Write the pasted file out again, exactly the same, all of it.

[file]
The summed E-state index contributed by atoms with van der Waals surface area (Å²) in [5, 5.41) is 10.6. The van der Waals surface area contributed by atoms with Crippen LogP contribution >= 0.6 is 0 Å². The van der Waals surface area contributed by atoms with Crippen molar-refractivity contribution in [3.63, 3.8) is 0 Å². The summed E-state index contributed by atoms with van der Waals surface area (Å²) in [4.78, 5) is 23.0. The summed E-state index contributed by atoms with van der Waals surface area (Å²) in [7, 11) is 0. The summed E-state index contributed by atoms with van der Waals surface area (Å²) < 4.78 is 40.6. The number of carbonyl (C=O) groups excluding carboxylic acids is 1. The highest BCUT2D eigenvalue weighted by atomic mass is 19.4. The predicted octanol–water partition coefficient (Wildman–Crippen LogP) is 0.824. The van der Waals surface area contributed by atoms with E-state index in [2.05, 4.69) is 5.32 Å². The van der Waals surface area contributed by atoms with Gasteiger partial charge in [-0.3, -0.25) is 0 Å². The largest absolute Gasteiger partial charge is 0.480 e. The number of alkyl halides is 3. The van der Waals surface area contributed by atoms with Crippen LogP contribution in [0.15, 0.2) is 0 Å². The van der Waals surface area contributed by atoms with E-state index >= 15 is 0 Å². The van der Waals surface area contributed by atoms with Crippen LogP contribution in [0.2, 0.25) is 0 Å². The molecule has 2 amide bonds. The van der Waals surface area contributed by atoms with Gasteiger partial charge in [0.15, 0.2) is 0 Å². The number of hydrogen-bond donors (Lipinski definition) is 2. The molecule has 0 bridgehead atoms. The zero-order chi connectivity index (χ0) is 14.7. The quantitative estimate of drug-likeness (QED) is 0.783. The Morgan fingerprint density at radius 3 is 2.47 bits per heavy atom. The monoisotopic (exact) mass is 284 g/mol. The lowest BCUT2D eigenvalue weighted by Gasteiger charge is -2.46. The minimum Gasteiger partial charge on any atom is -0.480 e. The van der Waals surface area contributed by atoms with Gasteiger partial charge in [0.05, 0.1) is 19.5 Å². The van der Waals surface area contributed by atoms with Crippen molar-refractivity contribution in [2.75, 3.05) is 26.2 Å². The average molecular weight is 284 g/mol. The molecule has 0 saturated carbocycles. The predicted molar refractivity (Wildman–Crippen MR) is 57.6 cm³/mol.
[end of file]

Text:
The summed E-state index contributed by atoms with van der Waals surface area (Å²) in [5, 5.41) is 10.6. The van der Waals surface area contributed by atoms with Crippen LogP contribution >= 0.6 is 0 Å². The van der Waals surface area contributed by atoms with Crippen molar-refractivity contribution in [3.63, 3.8) is 0 Å². The summed E-state index contributed by atoms with van der Waals surface area (Å²) in [4.78, 5) is 23.0. The summed E-state index contributed by atoms with van der Waals surface area (Å²) in [7, 11) is 0. The summed E-state index contributed by atoms with van der Waals surface area (Å²) < 4.78 is 40.6. The number of carbonyl (C=O) groups excluding carboxylic acids is 1. The highest BCUT2D eigenvalue weighted by atomic mass is 19.4. The predicted octanol–water partition coefficient (Wildman–Crippen LogP) is 0.824. The van der Waals surface area contributed by atoms with E-state index in [2.05, 4.69) is 5.32 Å². The van der Waals surface area contributed by atoms with Gasteiger partial charge in [-0.3, -0.25) is 0 Å². The largest absolute Gasteiger partial charge is 0.480 e. The number of alkyl halides is 3. The van der Waals surface area contributed by atoms with Crippen LogP contribution in [0.15, 0.2) is 0 Å². The van der Waals surface area contributed by atoms with E-state index >= 15 is 0 Å². The van der Waals surface area contributed by atoms with Crippen LogP contribution in [0.2, 0.25) is 0 Å². The molecule has 2 amide bonds. The van der Waals surface area contributed by atoms with Gasteiger partial charge in [0.15, 0.2) is 0 Å². The number of hydrogen-bond donors (Lipinski definition) is 2. The molecule has 0 bridgehead atoms. The zero-order chi connectivity index (χ0) is 14.7. The quantitative estimate of drug-likeness (QED) is 0.783. The Morgan fingerprint density at radius 3 is 2.47 bits per heavy atom. The monoisotopic (exact) mass is 284 g/mol. The lowest BCUT2D eigenvalue weighted by Gasteiger charge is -2.46. The minimum Gasteiger partial charge on any atom is -0.480 e. The van der Waals surface area contributed by atoms with Gasteiger partial charge in [0.05, 0.1) is 19.5 Å². The van der Waals surface area contributed by atoms with Crippen molar-refractivity contribution in [2.75, 3.05) is 26.2 Å². The average molecular weight is 284 g/mol. The molecule has 0 saturated carbocycles. The predicted molar refractivity (Wildman–Crippen MR) is 57.6 cm³/mol.